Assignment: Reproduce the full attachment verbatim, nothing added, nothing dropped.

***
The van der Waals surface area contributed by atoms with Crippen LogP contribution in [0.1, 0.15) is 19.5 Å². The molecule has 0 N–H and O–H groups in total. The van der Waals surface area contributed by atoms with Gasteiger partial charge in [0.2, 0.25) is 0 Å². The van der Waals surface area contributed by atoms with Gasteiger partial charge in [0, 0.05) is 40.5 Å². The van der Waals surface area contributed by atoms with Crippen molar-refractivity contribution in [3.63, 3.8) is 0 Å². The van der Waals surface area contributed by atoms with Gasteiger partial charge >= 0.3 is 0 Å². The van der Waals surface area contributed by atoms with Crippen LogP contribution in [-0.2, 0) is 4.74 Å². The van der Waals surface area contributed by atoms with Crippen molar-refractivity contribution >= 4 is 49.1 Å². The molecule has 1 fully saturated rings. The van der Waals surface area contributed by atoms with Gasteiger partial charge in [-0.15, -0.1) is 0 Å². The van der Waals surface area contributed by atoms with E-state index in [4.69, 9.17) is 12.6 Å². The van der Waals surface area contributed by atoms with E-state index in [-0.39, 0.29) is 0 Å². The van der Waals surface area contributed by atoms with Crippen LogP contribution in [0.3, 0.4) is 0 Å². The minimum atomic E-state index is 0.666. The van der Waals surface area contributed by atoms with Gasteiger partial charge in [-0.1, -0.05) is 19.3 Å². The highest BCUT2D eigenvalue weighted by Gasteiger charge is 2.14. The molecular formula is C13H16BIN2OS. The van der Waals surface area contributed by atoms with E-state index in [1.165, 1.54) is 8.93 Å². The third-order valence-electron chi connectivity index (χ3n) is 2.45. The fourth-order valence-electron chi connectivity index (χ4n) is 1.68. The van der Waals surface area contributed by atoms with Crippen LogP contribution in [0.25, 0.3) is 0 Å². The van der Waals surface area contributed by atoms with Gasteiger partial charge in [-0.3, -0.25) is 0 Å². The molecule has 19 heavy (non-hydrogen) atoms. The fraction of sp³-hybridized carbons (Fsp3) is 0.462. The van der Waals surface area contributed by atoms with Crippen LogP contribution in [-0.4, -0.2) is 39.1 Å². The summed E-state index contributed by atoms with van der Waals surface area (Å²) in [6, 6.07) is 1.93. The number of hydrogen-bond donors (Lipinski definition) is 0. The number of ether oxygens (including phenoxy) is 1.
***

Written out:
The van der Waals surface area contributed by atoms with Crippen LogP contribution in [0.1, 0.15) is 19.5 Å². The molecule has 0 N–H and O–H groups in total. The van der Waals surface area contributed by atoms with Gasteiger partial charge in [0.2, 0.25) is 0 Å². The van der Waals surface area contributed by atoms with Gasteiger partial charge in [0, 0.05) is 40.5 Å². The van der Waals surface area contributed by atoms with Crippen molar-refractivity contribution in [3.63, 3.8) is 0 Å². The van der Waals surface area contributed by atoms with Gasteiger partial charge >= 0.3 is 0 Å². The van der Waals surface area contributed by atoms with Crippen LogP contribution in [-0.2, 0) is 4.74 Å². The van der Waals surface area contributed by atoms with Crippen molar-refractivity contribution >= 4 is 49.1 Å². The molecule has 1 fully saturated rings. The van der Waals surface area contributed by atoms with Gasteiger partial charge in [-0.15, -0.1) is 0 Å². The van der Waals surface area contributed by atoms with E-state index in [4.69, 9.17) is 12.6 Å². The van der Waals surface area contributed by atoms with E-state index in [-0.39, 0.29) is 0 Å². The van der Waals surface area contributed by atoms with Crippen LogP contribution in [0.3, 0.4) is 0 Å². The minimum atomic E-state index is 0.666. The van der Waals surface area contributed by atoms with Gasteiger partial charge in [-0.1, -0.05) is 19.3 Å². The highest BCUT2D eigenvalue weighted by Gasteiger charge is 2.14. The molecular formula is C13H16BIN2OS. The van der Waals surface area contributed by atoms with E-state index in [1.165, 1.54) is 8.93 Å². The third-order valence-electron chi connectivity index (χ3n) is 2.45. The fourth-order valence-electron chi connectivity index (χ4n) is 1.68. The van der Waals surface area contributed by atoms with Crippen LogP contribution in [0.25, 0.3) is 0 Å². The van der Waals surface area contributed by atoms with Gasteiger partial charge in [-0.3, -0.25) is 0 Å². The molecule has 19 heavy (non-hydrogen) atoms. The fraction of sp³-hybridized carbons (Fsp3) is 0.462. The van der Waals surface area contributed by atoms with Crippen LogP contribution in [-0.4, -0.2) is 39.1 Å². The summed E-state index contributed by atoms with van der Waals surface area (Å²) in [6, 6.07) is 1.93. The number of hydrogen-bond donors (Lipinski definition) is 0. The number of ether oxygens (including phenoxy) is 1.